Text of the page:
Well, it now seems pretty certain we are not only getting a PSP-like phone from Sony Ericsson next year – that won’t be called a PSP but will have a Playstation app with exclusive games – but also a new PSP2 that everyone seems to suggest is very powerful.

How will this play? It’s incredibly hard to say.

A game-centric Android phone that ships with Gingerbread 2.3 could be successful, but will need to gain considerable critical mass to become profitable. After all, if the games are dependent on that slide-out control scheme, then only this phone will play them. To support a platform, Sony Ericsson will have sell millions of them annually. Can Sony Ericsson successfully market what amounts to a whole new game platform, particularly since it’s almost certain this phone won’t play PSP or PSP2 games (the hardware in the first is too specialized to integrate, too expensive in the second)? Maybe, but it seems unlikely. Priced right, however, and it could do quite well. At $99 or $149 with a contract, and it could do well. Don’t hold your breath for that price, though.

As for PSP2, it’s even trickier. What is the market potential for a dedicated gaming device now? It’s true that there are millions of hardcore gamers who are not always satisfied with throwing birds at pigs. At the same time, the world has changed. Not everyone is willing to carry around more than one device. So in part, how well the PSP2 does will be dependent not only on games, but what else it will do. If it has an Android browser, also plays the games available on the PSP-like phone and has a competent music and video player, with store integration… then maybe it will have a better time of things than the PSP, which itself sold very well at first and then sort of dropped off the face of the earth. Of course, that all depends on price. Given that people are saying it’s very powerful, it could also be quite expensive, and if it comes in at a price $350, it will fall flat.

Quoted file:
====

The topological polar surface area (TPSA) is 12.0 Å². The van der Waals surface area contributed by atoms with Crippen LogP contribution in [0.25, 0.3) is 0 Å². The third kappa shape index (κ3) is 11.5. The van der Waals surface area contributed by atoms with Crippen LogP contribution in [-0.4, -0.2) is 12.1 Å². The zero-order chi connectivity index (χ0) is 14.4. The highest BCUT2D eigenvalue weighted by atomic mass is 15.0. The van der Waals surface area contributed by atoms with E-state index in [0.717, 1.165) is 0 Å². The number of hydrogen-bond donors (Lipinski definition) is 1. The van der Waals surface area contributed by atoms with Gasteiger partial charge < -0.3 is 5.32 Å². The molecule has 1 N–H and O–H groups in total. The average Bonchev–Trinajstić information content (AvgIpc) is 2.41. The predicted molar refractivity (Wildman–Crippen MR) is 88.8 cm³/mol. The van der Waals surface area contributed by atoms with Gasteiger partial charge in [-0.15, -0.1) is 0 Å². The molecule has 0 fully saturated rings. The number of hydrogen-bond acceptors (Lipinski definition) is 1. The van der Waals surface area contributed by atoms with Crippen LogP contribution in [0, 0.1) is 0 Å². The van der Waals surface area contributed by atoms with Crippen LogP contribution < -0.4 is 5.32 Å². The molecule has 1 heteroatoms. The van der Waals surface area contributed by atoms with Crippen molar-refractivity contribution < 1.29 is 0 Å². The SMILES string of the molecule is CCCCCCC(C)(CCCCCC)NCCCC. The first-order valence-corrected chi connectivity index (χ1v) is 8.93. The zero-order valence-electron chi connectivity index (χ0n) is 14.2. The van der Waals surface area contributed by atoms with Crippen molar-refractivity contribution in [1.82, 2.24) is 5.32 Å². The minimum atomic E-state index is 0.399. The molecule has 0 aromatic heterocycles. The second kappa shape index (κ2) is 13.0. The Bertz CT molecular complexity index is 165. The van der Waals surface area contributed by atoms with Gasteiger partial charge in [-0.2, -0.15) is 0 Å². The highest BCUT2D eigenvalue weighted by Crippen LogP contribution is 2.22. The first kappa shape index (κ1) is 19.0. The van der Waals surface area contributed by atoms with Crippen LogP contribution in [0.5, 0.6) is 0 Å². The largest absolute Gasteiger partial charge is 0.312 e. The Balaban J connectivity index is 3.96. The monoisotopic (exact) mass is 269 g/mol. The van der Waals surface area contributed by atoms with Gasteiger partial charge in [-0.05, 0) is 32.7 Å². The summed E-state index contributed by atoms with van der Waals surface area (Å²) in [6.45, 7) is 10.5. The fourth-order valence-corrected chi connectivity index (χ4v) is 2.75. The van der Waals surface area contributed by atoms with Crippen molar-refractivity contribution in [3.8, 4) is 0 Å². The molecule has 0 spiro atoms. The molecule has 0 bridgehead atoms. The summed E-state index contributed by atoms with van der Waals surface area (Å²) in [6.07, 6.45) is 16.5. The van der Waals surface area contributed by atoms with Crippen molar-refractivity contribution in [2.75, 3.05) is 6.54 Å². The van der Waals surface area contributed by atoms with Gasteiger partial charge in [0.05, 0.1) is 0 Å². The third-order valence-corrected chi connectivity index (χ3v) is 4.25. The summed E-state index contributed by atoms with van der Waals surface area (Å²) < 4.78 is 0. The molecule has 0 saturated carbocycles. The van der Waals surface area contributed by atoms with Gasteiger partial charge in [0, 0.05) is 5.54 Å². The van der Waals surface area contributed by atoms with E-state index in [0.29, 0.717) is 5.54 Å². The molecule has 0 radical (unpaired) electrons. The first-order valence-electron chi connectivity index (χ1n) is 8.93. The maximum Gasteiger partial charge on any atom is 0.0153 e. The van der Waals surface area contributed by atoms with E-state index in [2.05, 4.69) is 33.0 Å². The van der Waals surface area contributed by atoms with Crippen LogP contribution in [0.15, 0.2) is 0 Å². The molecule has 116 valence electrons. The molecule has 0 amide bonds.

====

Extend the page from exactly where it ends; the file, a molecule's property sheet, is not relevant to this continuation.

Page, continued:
Conclusion: Expect Sony to rely on a price cut for PS3 and maybe even Move to kickstart sales, before coming through with a killer holiday 2011 line-up. In the mobile space, expect both their Android phone and PSP2 to receive good, but not exceptional reactions, as consumers figure out how each device might fit into their lives.

Predictions: This is bold, but in terms of sheer sales and mindshare, Microsoft will dominate 2011. Nintendo will be very successful with the 3DS but the Wii will lose ground to Kinect. Meanwhile, Sony will teeter on the edge for the first half of the year but gain serious momentum in the second half (thought not enough to challenge MS).

By navneetalang

Navneet Alang is a technology-culture writer based in Toronto. You can find him on Twitter at @navalang